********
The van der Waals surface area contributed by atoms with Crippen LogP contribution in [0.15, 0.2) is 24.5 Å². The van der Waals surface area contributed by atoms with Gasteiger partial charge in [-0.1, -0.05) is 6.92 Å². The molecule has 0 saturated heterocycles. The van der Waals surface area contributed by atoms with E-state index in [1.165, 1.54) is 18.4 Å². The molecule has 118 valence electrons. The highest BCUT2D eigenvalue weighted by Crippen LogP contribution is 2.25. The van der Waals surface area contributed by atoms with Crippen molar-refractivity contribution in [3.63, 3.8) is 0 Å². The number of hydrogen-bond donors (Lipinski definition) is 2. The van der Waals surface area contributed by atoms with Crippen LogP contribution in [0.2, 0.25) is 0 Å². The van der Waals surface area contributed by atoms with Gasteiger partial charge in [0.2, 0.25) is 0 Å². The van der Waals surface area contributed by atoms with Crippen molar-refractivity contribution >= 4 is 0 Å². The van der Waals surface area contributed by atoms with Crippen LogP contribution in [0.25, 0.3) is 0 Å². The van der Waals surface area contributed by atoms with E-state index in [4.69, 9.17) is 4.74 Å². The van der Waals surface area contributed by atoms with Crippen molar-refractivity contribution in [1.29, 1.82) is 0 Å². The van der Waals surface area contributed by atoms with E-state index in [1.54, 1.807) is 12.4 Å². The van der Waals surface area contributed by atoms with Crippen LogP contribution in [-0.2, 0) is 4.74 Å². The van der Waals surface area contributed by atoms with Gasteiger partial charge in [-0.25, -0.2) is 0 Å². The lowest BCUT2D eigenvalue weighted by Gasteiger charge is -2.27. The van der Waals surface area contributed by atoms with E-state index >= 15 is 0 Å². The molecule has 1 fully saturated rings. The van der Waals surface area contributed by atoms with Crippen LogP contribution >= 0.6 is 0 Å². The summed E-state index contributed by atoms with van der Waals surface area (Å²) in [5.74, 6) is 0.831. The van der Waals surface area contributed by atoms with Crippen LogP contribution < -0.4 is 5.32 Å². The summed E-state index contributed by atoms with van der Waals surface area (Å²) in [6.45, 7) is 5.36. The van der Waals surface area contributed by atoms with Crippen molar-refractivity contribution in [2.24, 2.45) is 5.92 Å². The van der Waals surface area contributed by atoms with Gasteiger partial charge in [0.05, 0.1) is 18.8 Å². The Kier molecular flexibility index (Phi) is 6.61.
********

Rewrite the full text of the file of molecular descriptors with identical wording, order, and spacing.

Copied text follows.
The van der Waals surface area contributed by atoms with Crippen LogP contribution in [0.15, 0.2) is 24.5 Å². The van der Waals surface area contributed by atoms with Gasteiger partial charge in [-0.1, -0.05) is 6.92 Å². The molecule has 0 saturated heterocycles. The van der Waals surface area contributed by atoms with E-state index in [1.165, 1.54) is 18.4 Å². The molecule has 118 valence electrons. The highest BCUT2D eigenvalue weighted by Crippen LogP contribution is 2.25. The van der Waals surface area contributed by atoms with Crippen molar-refractivity contribution in [3.63, 3.8) is 0 Å². The number of hydrogen-bond donors (Lipinski definition) is 2. The van der Waals surface area contributed by atoms with Crippen LogP contribution in [0.2, 0.25) is 0 Å². The van der Waals surface area contributed by atoms with Gasteiger partial charge in [0.2, 0.25) is 0 Å². The van der Waals surface area contributed by atoms with Crippen molar-refractivity contribution >= 4 is 0 Å². The van der Waals surface area contributed by atoms with Crippen LogP contribution in [0.25, 0.3) is 0 Å². The van der Waals surface area contributed by atoms with E-state index in [4.69, 9.17) is 4.74 Å². The van der Waals surface area contributed by atoms with Crippen molar-refractivity contribution in [1.29, 1.82) is 0 Å². The van der Waals surface area contributed by atoms with E-state index in [1.54, 1.807) is 12.4 Å². The van der Waals surface area contributed by atoms with Crippen LogP contribution in [-0.2, 0) is 4.74 Å². The van der Waals surface area contributed by atoms with Gasteiger partial charge in [-0.25, -0.2) is 0 Å². The lowest BCUT2D eigenvalue weighted by Gasteiger charge is -2.27. The van der Waals surface area contributed by atoms with E-state index >= 15 is 0 Å². The molecule has 1 fully saturated rings. The van der Waals surface area contributed by atoms with Crippen LogP contribution >= 0.6 is 0 Å². The summed E-state index contributed by atoms with van der Waals surface area (Å²) in [5.74, 6) is 0.831. The van der Waals surface area contributed by atoms with Crippen LogP contribution < -0.4 is 5.32 Å². The summed E-state index contributed by atoms with van der Waals surface area (Å²) in [6.45, 7) is 5.36. The van der Waals surface area contributed by atoms with Crippen molar-refractivity contribution in [2.24, 2.45) is 5.92 Å². The van der Waals surface area contributed by atoms with Gasteiger partial charge in [0.05, 0.1) is 18.8 Å². The Kier molecular flexibility index (Phi) is 6.61.